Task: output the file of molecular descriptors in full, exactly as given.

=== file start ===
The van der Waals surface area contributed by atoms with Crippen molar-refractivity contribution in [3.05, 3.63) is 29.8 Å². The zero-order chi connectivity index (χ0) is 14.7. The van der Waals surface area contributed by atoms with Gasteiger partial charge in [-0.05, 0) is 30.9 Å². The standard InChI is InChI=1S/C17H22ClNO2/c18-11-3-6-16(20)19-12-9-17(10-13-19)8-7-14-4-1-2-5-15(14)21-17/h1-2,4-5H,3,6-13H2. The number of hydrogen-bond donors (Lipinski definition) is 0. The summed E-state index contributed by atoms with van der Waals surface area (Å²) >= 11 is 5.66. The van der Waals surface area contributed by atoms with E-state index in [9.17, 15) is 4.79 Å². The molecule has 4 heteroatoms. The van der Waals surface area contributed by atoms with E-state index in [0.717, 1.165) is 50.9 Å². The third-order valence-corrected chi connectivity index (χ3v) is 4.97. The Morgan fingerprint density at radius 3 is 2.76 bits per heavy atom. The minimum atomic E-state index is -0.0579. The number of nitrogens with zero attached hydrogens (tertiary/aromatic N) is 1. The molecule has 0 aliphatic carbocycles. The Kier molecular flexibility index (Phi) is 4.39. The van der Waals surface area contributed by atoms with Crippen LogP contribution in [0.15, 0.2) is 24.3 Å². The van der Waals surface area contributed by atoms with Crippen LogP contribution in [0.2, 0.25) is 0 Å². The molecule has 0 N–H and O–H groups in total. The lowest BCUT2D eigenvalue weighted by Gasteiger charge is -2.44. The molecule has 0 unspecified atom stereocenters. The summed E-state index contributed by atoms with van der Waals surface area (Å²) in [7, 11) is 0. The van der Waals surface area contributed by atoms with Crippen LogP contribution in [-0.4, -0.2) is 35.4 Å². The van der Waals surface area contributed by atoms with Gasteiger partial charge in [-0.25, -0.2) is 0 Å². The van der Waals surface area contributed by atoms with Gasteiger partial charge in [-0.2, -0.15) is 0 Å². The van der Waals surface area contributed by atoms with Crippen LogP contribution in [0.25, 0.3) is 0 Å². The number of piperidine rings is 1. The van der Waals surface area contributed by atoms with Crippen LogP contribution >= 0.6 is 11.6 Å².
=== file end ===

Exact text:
The van der Waals surface area contributed by atoms with Crippen molar-refractivity contribution in [3.05, 3.63) is 29.8 Å². The zero-order chi connectivity index (χ0) is 14.7. The van der Waals surface area contributed by atoms with Gasteiger partial charge in [-0.05, 0) is 30.9 Å². The standard InChI is InChI=1S/C17H22ClNO2/c18-11-3-6-16(20)19-12-9-17(10-13-19)8-7-14-4-1-2-5-15(14)21-17/h1-2,4-5H,3,6-13H2. The number of hydrogen-bond donors (Lipinski definition) is 0. The summed E-state index contributed by atoms with van der Waals surface area (Å²) >= 11 is 5.66. The van der Waals surface area contributed by atoms with E-state index in [9.17, 15) is 4.79 Å². The molecule has 4 heteroatoms. The van der Waals surface area contributed by atoms with E-state index in [0.717, 1.165) is 50.9 Å². The third-order valence-corrected chi connectivity index (χ3v) is 4.97. The Morgan fingerprint density at radius 3 is 2.76 bits per heavy atom. The minimum atomic E-state index is -0.0579. The number of nitrogens with zero attached hydrogens (tertiary/aromatic N) is 1. The molecule has 0 aliphatic carbocycles. The Kier molecular flexibility index (Phi) is 4.39. The van der Waals surface area contributed by atoms with Crippen LogP contribution in [0.15, 0.2) is 24.3 Å². The van der Waals surface area contributed by atoms with Crippen LogP contribution in [0.2, 0.25) is 0 Å². The molecule has 0 N–H and O–H groups in total. The lowest BCUT2D eigenvalue weighted by Gasteiger charge is -2.44. The molecule has 0 unspecified atom stereocenters. The summed E-state index contributed by atoms with van der Waals surface area (Å²) in [7, 11) is 0. The van der Waals surface area contributed by atoms with Crippen LogP contribution in [-0.4, -0.2) is 35.4 Å². The van der Waals surface area contributed by atoms with Gasteiger partial charge in [-0.25, -0.2) is 0 Å². The van der Waals surface area contributed by atoms with Gasteiger partial charge in [-0.2, -0.15) is 0 Å². The van der Waals surface area contributed by atoms with Crippen LogP contribution in [0.25, 0.3) is 0 Å². The number of piperidine rings is 1. The van der Waals surface area contributed by atoms with Crippen LogP contribution >= 0.6 is 11.6 Å².